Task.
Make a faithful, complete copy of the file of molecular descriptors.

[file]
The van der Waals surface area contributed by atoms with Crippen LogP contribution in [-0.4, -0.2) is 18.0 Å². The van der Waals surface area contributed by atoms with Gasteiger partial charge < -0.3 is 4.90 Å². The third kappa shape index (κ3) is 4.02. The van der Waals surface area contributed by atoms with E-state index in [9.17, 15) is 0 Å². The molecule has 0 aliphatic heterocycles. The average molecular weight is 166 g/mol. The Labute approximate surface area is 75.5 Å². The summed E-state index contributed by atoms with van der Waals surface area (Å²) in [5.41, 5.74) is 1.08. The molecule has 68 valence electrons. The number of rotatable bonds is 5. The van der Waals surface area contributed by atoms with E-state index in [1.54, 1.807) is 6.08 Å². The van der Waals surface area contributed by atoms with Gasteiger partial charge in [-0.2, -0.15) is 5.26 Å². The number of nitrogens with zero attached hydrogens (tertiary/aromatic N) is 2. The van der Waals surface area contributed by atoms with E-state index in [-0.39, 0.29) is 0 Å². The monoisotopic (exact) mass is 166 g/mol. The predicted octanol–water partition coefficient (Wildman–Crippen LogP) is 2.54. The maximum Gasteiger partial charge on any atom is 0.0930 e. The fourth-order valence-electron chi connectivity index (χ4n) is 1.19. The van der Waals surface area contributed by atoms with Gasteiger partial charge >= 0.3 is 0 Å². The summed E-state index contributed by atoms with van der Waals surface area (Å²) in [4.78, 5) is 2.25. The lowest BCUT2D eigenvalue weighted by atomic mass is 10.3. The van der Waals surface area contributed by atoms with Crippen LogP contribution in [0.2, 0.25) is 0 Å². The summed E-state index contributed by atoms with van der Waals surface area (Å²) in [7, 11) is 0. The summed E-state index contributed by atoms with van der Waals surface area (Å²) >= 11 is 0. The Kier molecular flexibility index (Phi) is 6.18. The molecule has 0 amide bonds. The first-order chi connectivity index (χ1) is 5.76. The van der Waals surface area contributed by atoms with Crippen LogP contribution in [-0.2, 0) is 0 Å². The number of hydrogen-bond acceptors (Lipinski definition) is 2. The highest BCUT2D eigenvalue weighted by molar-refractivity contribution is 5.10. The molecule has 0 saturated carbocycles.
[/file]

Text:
The van der Waals surface area contributed by atoms with Crippen LogP contribution in [-0.4, -0.2) is 18.0 Å². The van der Waals surface area contributed by atoms with Gasteiger partial charge < -0.3 is 4.90 Å². The third kappa shape index (κ3) is 4.02. The van der Waals surface area contributed by atoms with E-state index in [9.17, 15) is 0 Å². The molecule has 0 aliphatic heterocycles. The average molecular weight is 166 g/mol. The Labute approximate surface area is 75.5 Å². The summed E-state index contributed by atoms with van der Waals surface area (Å²) in [5.41, 5.74) is 1.08. The molecule has 68 valence electrons. The number of rotatable bonds is 5. The van der Waals surface area contributed by atoms with E-state index in [1.54, 1.807) is 6.08 Å². The van der Waals surface area contributed by atoms with Gasteiger partial charge in [-0.2, -0.15) is 5.26 Å². The number of nitrogens with zero attached hydrogens (tertiary/aromatic N) is 2. The van der Waals surface area contributed by atoms with E-state index in [-0.39, 0.29) is 0 Å². The monoisotopic (exact) mass is 166 g/mol. The predicted octanol–water partition coefficient (Wildman–Crippen LogP) is 2.54. The maximum Gasteiger partial charge on any atom is 0.0930 e. The fourth-order valence-electron chi connectivity index (χ4n) is 1.19. The van der Waals surface area contributed by atoms with Gasteiger partial charge >= 0.3 is 0 Å². The summed E-state index contributed by atoms with van der Waals surface area (Å²) in [4.78, 5) is 2.25. The lowest BCUT2D eigenvalue weighted by atomic mass is 10.3. The van der Waals surface area contributed by atoms with Crippen LogP contribution in [0.2, 0.25) is 0 Å². The summed E-state index contributed by atoms with van der Waals surface area (Å²) in [7, 11) is 0. The summed E-state index contributed by atoms with van der Waals surface area (Å²) >= 11 is 0. The Kier molecular flexibility index (Phi) is 6.18. The molecule has 0 amide bonds. The first-order chi connectivity index (χ1) is 5.76. The van der Waals surface area contributed by atoms with Crippen LogP contribution in [-0.2, 0) is 0 Å². The number of hydrogen-bond acceptors (Lipinski definition) is 2. The highest BCUT2D eigenvalue weighted by molar-refractivity contribution is 5.10. The molecule has 0 saturated carbocycles.